Marketing attribution analysis: the remarkable (but scary) new world of data

Kent Stones | October 19, 2012

In a recent “Lunch and Learn” presentation given by an analytics firm we work closely with, I had a revelation that was equally terrifying and inspiring. We are in a remarkable time. New analytical advancements allow us to exploit very deep, complex patterns in our behavior. What’s overwhelming, though, is dealing with the amount of data shoppers generate every day and the incredible array of shopping pathways it can take, involving many marketing touch points and many devices. This raises some tough questions. Which touch point gets credit for a sale? What pathways drive most of the sales? Is one combination of touch points better than another at conversion? Historically, our ability to answer those questions was limited and often required the use of best judgment. But a new generation of analytical methods, called marketing attribution analysis, promises to supply more precise and predictive answers.

What is marketing attribution analysis?

Marketing attribution analysis is the application of statistical method that assigns value to each of the marketing touch points along a shopping pathway, a value that reflects the relative strength of that marketing touch point in driving a sale. The most popular method today is simplistic “single touch” attribution. This method assumes the first or the last touch gets credit for the sale, but we know that’s an inadequate and inaccurate assumption. Simplistic “multi-touch” methods are an improvement but many are still lacking in their rigor. They attempt to assign credit by judgment, by equal weighting, by time (the longer the time between a touch point and a sale, the less credit it gets), or applying a regression-based approach. While better, their effectiveness quickly dissipates when the number of touch points becomes numerous or the data vast. The advanced multi-touch methods showing the greatest promise are those that utilize advanced statistical models (such as Markov chain modeling) as their analytical foundation.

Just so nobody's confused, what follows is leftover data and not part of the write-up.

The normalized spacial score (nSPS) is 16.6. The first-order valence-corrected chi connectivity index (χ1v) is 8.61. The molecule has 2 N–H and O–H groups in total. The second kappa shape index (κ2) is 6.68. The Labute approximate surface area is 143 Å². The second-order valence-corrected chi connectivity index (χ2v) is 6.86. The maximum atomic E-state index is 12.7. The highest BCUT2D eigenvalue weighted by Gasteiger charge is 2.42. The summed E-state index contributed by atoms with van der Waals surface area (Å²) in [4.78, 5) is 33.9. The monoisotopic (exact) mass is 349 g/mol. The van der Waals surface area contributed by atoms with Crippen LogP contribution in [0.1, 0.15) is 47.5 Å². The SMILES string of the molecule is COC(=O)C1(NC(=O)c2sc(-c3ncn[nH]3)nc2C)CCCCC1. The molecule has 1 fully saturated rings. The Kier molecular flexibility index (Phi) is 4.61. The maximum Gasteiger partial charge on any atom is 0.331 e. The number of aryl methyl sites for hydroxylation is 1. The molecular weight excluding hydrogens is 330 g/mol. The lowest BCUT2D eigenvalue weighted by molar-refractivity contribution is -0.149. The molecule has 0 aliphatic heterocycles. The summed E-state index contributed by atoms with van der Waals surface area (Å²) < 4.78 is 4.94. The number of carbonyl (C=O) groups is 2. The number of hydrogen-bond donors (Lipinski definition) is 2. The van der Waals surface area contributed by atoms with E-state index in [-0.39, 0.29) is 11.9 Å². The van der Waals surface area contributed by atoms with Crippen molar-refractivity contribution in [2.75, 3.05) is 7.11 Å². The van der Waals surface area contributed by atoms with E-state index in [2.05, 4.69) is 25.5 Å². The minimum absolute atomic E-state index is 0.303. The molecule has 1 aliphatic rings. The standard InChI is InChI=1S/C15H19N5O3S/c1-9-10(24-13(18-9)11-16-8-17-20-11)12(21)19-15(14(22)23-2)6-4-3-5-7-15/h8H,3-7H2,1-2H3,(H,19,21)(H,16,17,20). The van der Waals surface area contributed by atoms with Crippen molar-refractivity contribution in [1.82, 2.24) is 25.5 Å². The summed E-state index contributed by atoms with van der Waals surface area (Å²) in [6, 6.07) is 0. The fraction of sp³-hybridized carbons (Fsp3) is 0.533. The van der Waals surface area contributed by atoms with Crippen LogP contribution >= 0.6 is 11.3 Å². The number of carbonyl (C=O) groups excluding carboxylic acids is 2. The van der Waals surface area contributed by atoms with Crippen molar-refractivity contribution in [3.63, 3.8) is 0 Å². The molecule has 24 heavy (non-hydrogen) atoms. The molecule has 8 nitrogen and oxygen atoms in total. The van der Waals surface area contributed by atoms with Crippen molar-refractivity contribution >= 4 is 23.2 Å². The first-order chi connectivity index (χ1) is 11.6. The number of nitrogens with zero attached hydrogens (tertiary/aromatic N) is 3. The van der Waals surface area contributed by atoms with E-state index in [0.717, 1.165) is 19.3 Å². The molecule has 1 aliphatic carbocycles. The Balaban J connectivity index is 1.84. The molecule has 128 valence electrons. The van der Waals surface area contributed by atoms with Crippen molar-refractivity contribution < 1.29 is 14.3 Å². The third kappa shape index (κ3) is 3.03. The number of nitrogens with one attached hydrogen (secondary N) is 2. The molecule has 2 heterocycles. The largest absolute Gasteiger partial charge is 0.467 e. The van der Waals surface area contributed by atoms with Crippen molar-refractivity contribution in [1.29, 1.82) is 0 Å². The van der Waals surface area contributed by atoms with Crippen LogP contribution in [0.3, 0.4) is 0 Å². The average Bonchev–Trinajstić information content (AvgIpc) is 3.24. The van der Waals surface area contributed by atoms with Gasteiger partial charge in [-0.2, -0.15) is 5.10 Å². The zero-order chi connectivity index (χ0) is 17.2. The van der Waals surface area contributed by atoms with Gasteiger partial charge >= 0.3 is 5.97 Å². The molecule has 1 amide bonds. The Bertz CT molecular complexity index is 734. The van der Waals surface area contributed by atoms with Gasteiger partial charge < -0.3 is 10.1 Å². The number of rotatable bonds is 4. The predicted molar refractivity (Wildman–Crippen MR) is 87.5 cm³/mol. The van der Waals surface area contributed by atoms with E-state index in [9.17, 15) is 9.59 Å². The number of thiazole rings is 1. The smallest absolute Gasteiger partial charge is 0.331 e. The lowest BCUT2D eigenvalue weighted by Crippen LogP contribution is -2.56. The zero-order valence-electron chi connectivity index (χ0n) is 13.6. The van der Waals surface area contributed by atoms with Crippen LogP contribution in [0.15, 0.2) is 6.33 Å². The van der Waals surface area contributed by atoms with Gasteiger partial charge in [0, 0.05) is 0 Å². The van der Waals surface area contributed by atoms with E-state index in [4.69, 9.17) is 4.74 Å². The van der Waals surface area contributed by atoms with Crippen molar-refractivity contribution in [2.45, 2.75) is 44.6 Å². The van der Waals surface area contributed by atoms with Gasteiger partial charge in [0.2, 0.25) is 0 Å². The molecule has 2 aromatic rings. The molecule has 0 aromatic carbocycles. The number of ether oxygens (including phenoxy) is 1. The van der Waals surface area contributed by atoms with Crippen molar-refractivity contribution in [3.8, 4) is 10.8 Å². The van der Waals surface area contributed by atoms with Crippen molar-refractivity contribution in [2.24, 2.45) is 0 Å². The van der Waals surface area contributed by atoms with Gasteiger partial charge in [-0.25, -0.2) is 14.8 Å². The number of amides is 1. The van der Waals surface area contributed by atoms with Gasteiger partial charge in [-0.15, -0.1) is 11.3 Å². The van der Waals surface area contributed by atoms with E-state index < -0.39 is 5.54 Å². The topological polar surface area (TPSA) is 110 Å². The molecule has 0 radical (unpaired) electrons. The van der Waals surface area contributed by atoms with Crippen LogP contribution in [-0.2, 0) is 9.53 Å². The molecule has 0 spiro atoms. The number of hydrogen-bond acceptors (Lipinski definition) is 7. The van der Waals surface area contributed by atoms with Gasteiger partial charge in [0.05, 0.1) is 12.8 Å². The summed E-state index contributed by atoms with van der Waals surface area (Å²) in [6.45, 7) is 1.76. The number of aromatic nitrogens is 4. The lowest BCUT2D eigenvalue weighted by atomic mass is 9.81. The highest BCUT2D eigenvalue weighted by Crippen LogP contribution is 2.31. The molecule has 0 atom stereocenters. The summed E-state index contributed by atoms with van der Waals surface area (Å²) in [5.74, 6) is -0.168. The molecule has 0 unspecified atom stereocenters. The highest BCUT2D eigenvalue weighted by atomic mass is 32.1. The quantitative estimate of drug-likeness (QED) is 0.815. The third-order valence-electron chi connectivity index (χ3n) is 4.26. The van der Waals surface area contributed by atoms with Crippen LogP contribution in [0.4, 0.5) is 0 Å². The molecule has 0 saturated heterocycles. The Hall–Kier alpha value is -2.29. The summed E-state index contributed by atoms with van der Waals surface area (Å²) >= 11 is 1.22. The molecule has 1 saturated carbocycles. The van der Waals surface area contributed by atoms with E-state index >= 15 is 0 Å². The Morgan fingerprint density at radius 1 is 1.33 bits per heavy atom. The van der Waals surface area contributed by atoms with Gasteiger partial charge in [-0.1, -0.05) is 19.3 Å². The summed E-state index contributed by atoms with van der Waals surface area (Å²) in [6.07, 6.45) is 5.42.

Why do we need it?

The reason we need this more advanced approach is that we no longer have any control over how and when a consumer is exposed to our message. Today’s consumer is in complete control of their shopping experience. They have more ways than ever to engage with a brand. Studies increasingly reinforce that a consumer will use multiple channels on the same shopping journey, depending on the context they are in at a particular moment. With just five different channels by which a consumer can interact with your brand, there are more than 3,000 different pathways a consumer can take before purchasing.

Given that most marketing plans will incorporate more than five marketing channels and executives will continue to demand the ROI on marketing expenditures, we must be able to optimize the use of our marketing resources to achieve the greatest return. We will need to be able to:

  • move resources away from unproductive channels
  • know what channels are contributing to conversion
  • assess the impact of different interactions (or combinations of interactions)
  • and predict the next step that will generate the greatest return

The more sophisticated multi-touch marketing attribution models will enable these decisions.

Coming soon: how it works

In the coming weeks, I’ll be sharing some additional perspectives from our analytical partner about how this new approach works. I’ll forewarn you – this is not for the faint of heart. It takes some intellectual fortitude and resolve, but it’s worth it. The companies (particularly agencies) that take the time and effort to develop a competency in this area will be at a significant competitive advantage. They’ll be smarter about their customers, more efficient in the use of their marketing resources and ultimately more profitable. I think any C-level executive would think that’s a good thing.


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